Blaming rivals for flooding the market with pricey new movie screens, United Artists Theater Co. posted dismal 1999 results Thursday and disclosed it is talking with lenders about recapitalizing the company.
The recapitalization plan would enable UA to avoid filing for bankruptcy, said CEO Kurt Hall — though ending some theater lease agreements, he conceded, could entail court battles. Analysts and industry observers had pegged a possible bankruptcy filing to the Saturday due date of a $12.5 million interest payment that many believed the company would not be able to make.
In fact, UA said it did try to make the payment, but was blocked Wednesday by the company’s senior secured lenders, a consortium of banks led by Bank of America. The group stepped in because their debt is senior to that of the bond holders and they would rather restructure UA’s senior debt than see lesser debtors repaid under current terms.
Business as usual
Hall described the events as routine for a financially strapped company.
Wall Streeters agreed, citing Englewood, Colo.-based UA’s bumpy ride in recent years.
“Everyone knew it was coming,” said Bishop Cheen, an analyst with First Union Securities. “UA’s always been among the most vulnerable. They had too many old screens and too much debt.”
For the fiscal year ended Dec. 31, UA said its operating losses widened to $53.8 million, from $2.3 million in 1998. Net losses reached $127.3 million, compared with $98 million a year earlier. Revenues fell 5% to $631.4 million, thanks largely to a decline in admissions.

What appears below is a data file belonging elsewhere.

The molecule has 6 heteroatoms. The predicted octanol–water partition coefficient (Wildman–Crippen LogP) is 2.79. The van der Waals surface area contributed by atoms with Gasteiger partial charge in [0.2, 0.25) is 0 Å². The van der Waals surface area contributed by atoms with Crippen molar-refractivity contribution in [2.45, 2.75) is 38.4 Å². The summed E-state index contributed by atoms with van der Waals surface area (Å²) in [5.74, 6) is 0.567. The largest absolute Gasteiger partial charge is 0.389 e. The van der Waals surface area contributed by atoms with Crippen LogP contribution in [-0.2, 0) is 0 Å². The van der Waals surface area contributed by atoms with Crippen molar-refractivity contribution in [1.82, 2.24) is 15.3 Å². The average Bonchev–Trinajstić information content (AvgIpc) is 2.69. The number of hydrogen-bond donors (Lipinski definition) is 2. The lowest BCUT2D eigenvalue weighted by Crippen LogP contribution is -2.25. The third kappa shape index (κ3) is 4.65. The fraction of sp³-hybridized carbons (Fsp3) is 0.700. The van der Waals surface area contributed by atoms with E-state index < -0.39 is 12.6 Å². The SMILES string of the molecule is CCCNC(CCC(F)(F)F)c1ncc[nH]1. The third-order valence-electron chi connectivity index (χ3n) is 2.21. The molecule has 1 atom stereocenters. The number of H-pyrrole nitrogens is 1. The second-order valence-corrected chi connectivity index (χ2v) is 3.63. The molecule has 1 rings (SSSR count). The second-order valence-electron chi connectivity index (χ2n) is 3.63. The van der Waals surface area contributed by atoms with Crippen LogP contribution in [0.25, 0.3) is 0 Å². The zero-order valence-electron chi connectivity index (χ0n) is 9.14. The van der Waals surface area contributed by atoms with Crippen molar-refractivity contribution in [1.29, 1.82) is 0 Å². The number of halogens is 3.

“We are obviously very disappointed with our overall operating results,” Hall said. “While the underlying fundamentals of the business remain sound, our results have been negatively impacted by the race to gain market share by several of our competitors.
“This overspending and aggressive building by our competitors outside of their key market positions has resulted in lower revenue per screen, reduced operating margins, higher financial leverage and very low returns on invested capital for the industry in general.”
Indeed, while other top circuits have added several hundred screens in each of the past two years, most with expensive stadium seating and premium sound systems, UA has held steady at about 2,000 screens. Founded in 1926, it ranks as the No. 6 U.S. circuit.
Although Hall blasted “three or four” rival circuits for creating adverse conditions in the exhib biz, he also acknowledged that UA must become more efficient. In 2000, the company plans to shed a projected 55 theaters, or 371 screens.
Company execs expect other circuits to follow suit, leading to a less debt-laden, more rational environment in which UA can thrive. Stocks of publicly traded exhibs, Hall predicted, would then “be restored to historical levels.”
But analysts warn that slimming down won’t be easy. Individual leases will need to be negotiated before UA can lock the doors.
“They’ve been talking about shedding 400 screens for three years now,” Cheen said. “The first 50 or 100 are easy to shed. After that, you have a fiduciary responsibility to keep theaters open.”
With just a small fraction of UA’s theaters posting regularly strong grosses, the troubled circuit makes an unlikely takeover target. The company, which is controlled by investment fund Merrill Lynch Capital Partners, has been shopped unsuccessfully in recent years.
The most recent overture came in 1997 when leveraged buyout firm Hicks, Muse, Tate & Furst offered to buy UA for $850 million but later backed out of the deal.
Cheen compared the exhib climate to that of retail stores.
“When you have shiny new movie palaces opening up next to older ones, it’s a lot like a hot shopping center 10 years ago that is now someplace where you don’t want to go after dark,” he said.
UA’s stock is privately held but its bonds are publicly traded — lately, at about a nickel on the dollar.
The struggle to repay debt and get UA back on its feet has been frustrating for Hall, who became one of the youngest CEOs in showbiz two years ago at age 38.
“You’re in the river and you’re a really good swimmer,” he said. “But there’s so much spring runoff that you just can’t make it upstream. There’s just too much water coming down.”
(Jill Goldsmith in New York contributed to this report.)